Both Christian and pagan artifacts have been found in large quantities by archaeologists and restorers searching the area of the Santa Maria in Cosmedin in Rome. The Bocca della Verità (Mouth of Truth} is a renowned marble sculpture situated in the portico of the nearby basilica. Built in 1719, the Santa Maria in Cosmedin fountain was not well known and situated far from sight making it difficult to visit. The part of town where it was situated was depressing and bleak which was enough to keep people away. It was then that the Italian architect Carlo Bizzaccheri was instructed by Pope Clement XI to build a fountain in the square outside the church of Santa Maria in Cosmedin in an effort to make the area more popular. August 11. 1717 was the date when work on the church’s infrastructure began. The consecration of the first rock to be placed in the foundation was followed by medals being thrown in showing the images of the Blessed Virgin, for whom the church is named, and St. John the Baptist, the patron saint of water.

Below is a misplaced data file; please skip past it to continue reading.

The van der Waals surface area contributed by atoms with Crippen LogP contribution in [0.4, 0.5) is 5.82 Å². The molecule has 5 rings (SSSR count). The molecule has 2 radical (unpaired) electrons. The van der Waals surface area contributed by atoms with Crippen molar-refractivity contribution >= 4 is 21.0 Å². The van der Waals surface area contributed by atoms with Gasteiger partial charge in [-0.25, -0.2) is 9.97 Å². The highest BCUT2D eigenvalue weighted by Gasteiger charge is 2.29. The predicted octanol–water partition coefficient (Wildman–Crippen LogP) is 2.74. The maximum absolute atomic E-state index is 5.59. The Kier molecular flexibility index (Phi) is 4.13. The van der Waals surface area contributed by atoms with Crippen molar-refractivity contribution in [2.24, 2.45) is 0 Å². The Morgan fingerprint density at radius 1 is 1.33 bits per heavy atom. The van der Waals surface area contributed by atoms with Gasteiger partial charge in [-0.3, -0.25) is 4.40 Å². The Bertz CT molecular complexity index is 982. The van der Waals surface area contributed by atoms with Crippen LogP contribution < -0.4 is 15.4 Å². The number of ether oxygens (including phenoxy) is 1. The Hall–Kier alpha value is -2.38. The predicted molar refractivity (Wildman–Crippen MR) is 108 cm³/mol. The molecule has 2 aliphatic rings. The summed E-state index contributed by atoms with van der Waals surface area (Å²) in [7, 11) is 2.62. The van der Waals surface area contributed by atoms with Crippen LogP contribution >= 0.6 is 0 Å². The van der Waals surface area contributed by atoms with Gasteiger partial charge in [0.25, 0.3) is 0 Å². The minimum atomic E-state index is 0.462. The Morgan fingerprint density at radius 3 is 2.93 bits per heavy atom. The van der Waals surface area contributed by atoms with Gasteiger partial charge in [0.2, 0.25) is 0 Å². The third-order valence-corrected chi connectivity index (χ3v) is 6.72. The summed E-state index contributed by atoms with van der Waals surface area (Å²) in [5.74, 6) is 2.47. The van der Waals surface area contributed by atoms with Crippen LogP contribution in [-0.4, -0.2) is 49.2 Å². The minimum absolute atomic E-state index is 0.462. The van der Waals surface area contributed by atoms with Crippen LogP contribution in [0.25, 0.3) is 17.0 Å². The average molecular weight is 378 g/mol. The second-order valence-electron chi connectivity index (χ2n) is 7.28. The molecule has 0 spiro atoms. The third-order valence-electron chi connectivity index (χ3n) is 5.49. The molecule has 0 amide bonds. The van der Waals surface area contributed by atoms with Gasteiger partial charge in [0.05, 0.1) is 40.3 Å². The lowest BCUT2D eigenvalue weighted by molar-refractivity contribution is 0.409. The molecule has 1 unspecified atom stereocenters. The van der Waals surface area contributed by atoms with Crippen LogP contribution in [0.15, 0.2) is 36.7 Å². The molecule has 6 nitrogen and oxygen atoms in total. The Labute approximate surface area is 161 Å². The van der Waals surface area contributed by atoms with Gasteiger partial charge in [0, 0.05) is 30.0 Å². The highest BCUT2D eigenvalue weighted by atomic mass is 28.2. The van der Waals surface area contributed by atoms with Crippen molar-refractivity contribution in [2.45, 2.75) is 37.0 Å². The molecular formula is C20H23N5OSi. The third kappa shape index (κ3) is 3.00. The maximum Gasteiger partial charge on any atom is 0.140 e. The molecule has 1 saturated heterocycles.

Where did Fountains Originate from?

The amazing or decorative effect of a fountain is just one of the purposes it fulfills, in addition to supplying drinking water and adding a decorative touch to your property.